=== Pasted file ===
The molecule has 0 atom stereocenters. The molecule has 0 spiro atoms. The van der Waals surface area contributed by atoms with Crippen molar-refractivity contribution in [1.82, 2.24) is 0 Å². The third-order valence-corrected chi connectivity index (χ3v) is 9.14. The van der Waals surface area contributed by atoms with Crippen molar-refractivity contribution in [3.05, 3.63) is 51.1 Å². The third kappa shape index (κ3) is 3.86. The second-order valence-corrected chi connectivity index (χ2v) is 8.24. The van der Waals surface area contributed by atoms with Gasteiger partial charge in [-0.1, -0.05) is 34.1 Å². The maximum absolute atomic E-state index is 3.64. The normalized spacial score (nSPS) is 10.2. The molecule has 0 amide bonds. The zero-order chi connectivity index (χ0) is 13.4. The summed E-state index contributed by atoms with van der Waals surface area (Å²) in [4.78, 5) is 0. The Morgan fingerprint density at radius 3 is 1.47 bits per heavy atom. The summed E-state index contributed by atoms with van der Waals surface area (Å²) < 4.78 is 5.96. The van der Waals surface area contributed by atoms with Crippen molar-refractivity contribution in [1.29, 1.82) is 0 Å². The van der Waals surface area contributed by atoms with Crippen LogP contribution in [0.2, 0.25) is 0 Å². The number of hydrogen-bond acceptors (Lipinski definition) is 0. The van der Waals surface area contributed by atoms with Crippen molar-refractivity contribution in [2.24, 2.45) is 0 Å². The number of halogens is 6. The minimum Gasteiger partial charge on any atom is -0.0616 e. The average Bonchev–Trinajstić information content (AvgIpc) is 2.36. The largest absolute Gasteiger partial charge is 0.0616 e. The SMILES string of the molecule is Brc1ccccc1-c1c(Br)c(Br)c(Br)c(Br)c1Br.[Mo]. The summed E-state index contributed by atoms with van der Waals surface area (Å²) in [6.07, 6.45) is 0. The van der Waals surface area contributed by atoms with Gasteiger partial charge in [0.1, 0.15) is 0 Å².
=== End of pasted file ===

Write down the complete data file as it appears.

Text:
The molecule has 0 atom stereocenters. The molecule has 0 spiro atoms. The van der Waals surface area contributed by atoms with Crippen molar-refractivity contribution in [1.82, 2.24) is 0 Å². The third-order valence-corrected chi connectivity index (χ3v) is 9.14. The van der Waals surface area contributed by atoms with Crippen molar-refractivity contribution in [3.05, 3.63) is 51.1 Å². The third kappa shape index (κ3) is 3.86. The second-order valence-corrected chi connectivity index (χ2v) is 8.24. The van der Waals surface area contributed by atoms with Gasteiger partial charge in [-0.1, -0.05) is 34.1 Å². The maximum absolute atomic E-state index is 3.64. The normalized spacial score (nSPS) is 10.2. The molecule has 0 amide bonds. The zero-order chi connectivity index (χ0) is 13.4. The summed E-state index contributed by atoms with van der Waals surface area (Å²) in [4.78, 5) is 0. The Morgan fingerprint density at radius 3 is 1.47 bits per heavy atom. The summed E-state index contributed by atoms with van der Waals surface area (Å²) < 4.78 is 5.96. The van der Waals surface area contributed by atoms with Crippen molar-refractivity contribution in [1.29, 1.82) is 0 Å². The van der Waals surface area contributed by atoms with Crippen LogP contribution in [0.2, 0.25) is 0 Å². The number of hydrogen-bond acceptors (Lipinski definition) is 0. The van der Waals surface area contributed by atoms with Crippen molar-refractivity contribution in [2.24, 2.45) is 0 Å². The number of halogens is 6. The minimum Gasteiger partial charge on any atom is -0.0616 e. The average Bonchev–Trinajstić information content (AvgIpc) is 2.36. The largest absolute Gasteiger partial charge is 0.0616 e. The SMILES string of the molecule is Brc1ccccc1-c1c(Br)c(Br)c(Br)c(Br)c1Br.[Mo]. The summed E-state index contributed by atoms with van der Waals surface area (Å²) in [6.07, 6.45) is 0. The van der Waals surface area contributed by atoms with Gasteiger partial charge in [0.1, 0.15) is 0 Å².